Samsung's Galaxy Tab Takes Android-Powered Aim at Apple's iPad

Samsung Galaxy Tab Android
Samsung Galaxy Tab Android

Look out, iPad!

Samsung unveiled its long-awaited new tablet computer powered by Google's (GOOG) Android mobile operating system Thursday night, setting the stage for a fall showdown between the Galaxy Tab and Apple's (AAPL) wildly popular iPad.

"We think the product is going to do quite well," RBC Capital Market analyst Mark Sue tells DailyFinance. "If you look at the Android ecosystem, there's probably about 30 to 40 tablets being prepared for the market. We do think Samsung will have an advantage over the traditional PC makers because it has the early advantage of working with Android on its mobile phones, so it's farther ahead on the learning curve."

At the same time, Sue cautions that the tablet market is still quite nascent. "It's a very early market," Sue says. "It's tempting it to compare to the iPad, but it's not one versus the other there, because there going to be a lot of different Android devices. That said, the Galaxy Tab is probably the product to beat for now."

Samsung: Smaller is Better

Samsung didn't announce a suggested retail price for the Galaxy Tab, but industry analysts expect it to cost under $300 -- which would make it favorably competitive to the iPad, which costs $500 for the bare-bones version, all the way up to $900 for a deluxe model.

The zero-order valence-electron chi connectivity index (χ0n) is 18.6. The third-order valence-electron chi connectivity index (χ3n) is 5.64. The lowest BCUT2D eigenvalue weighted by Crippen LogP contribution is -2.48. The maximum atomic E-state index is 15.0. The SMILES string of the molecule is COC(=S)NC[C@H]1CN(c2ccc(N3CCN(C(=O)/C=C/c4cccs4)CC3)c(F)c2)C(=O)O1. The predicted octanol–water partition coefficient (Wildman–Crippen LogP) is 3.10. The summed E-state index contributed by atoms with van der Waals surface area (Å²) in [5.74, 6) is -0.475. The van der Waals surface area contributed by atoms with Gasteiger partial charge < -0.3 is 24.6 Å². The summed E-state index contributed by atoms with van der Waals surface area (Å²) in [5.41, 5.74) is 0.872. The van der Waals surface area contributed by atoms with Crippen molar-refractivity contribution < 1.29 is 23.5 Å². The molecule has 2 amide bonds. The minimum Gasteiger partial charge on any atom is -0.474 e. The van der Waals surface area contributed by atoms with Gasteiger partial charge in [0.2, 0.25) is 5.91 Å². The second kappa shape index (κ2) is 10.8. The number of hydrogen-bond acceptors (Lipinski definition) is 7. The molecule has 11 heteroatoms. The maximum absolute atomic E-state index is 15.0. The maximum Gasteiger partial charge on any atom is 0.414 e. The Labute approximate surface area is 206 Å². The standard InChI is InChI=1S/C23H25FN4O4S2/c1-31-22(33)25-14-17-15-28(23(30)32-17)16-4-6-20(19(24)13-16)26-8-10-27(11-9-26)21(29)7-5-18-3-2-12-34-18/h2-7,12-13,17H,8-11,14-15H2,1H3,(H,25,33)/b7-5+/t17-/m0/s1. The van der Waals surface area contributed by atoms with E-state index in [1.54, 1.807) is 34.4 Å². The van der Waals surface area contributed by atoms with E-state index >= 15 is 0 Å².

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With a seven-inch screen size, the new device is smaller than the iPad, but fits in the palm of your hand. It features two-way video calling, web browsing and integrated messaging, all running on the latest Android version, 2.2, called Froyo.

"The form factor is elegant," Sue says. "There are a lot of size choices when it comes to tablets, and Samsung had the advantage of being the second player to launch a major tablet after the iPad, so I assume they did a lot of research."

It's important to remember that to date, Android has been used for mobile phones, and Google officials have said the operating system might not scale up to tablets or larger devices without some modification. Sue agrees, but isn't too concerned about the issue.

"It's still very early and they can't just take a cookie-cutter approach to Android, so there will be some reworking that needs to occur," Sue says. "But I would imagine that there are some very smart people at both Samsung and Google working on ways to optimize Android for tablet-size devices."

Samsung also introduced its new Content hub media library, which will allow users to download movies and TV shows from the major entertainment companies to play on their mobile Samsung devices.

The Galaxy Tab will be available on Verizon Wireless (VZ), Sprint Nextel (S), AT&T (T), and T-Mobile, a division of Deutsche Telecom (DTGEF). Samsung says the device will be available this fall, in time for the holiday shopping season.